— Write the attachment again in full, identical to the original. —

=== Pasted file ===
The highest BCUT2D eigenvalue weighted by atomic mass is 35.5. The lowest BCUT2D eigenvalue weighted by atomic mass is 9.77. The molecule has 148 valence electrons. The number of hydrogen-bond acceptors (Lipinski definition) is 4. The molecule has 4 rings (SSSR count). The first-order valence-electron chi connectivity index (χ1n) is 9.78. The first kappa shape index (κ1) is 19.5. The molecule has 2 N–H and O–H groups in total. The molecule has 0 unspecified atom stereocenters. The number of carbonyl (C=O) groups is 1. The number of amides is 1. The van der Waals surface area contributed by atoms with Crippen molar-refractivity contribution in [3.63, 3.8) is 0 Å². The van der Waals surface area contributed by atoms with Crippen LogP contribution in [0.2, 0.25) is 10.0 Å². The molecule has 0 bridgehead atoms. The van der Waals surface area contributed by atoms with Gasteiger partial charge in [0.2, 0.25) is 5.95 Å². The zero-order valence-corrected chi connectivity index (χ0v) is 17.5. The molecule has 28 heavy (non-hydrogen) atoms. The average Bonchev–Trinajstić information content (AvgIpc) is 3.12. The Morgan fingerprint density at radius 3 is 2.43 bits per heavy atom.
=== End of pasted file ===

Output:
The highest BCUT2D eigenvalue weighted by atomic mass is 35.5. The lowest BCUT2D eigenvalue weighted by atomic mass is 9.77. The molecule has 148 valence electrons. The number of hydrogen-bond acceptors (Lipinski definition) is 4. The molecule has 4 rings (SSSR count). The first-order valence-electron chi connectivity index (χ1n) is 9.78. The first kappa shape index (κ1) is 19.5. The molecule has 2 N–H and O–H groups in total. The molecule has 0 unspecified atom stereocenters. The number of carbonyl (C=O) groups is 1. The number of amides is 1. The van der Waals surface area contributed by atoms with Crippen molar-refractivity contribution in [3.63, 3.8) is 0 Å². The van der Waals surface area contributed by atoms with Crippen LogP contribution in [0.2, 0.25) is 10.0 Å². The molecule has 0 bridgehead atoms. The van der Waals surface area contributed by atoms with Gasteiger partial charge in [0.2, 0.25) is 5.95 Å². The zero-order valence-corrected chi connectivity index (χ0v) is 17.5. The molecule has 28 heavy (non-hydrogen) atoms. The average Bonchev–Trinajstić information content (AvgIpc) is 3.12. The Morgan fingerprint density at radius 3 is 2.43 bits per heavy atom.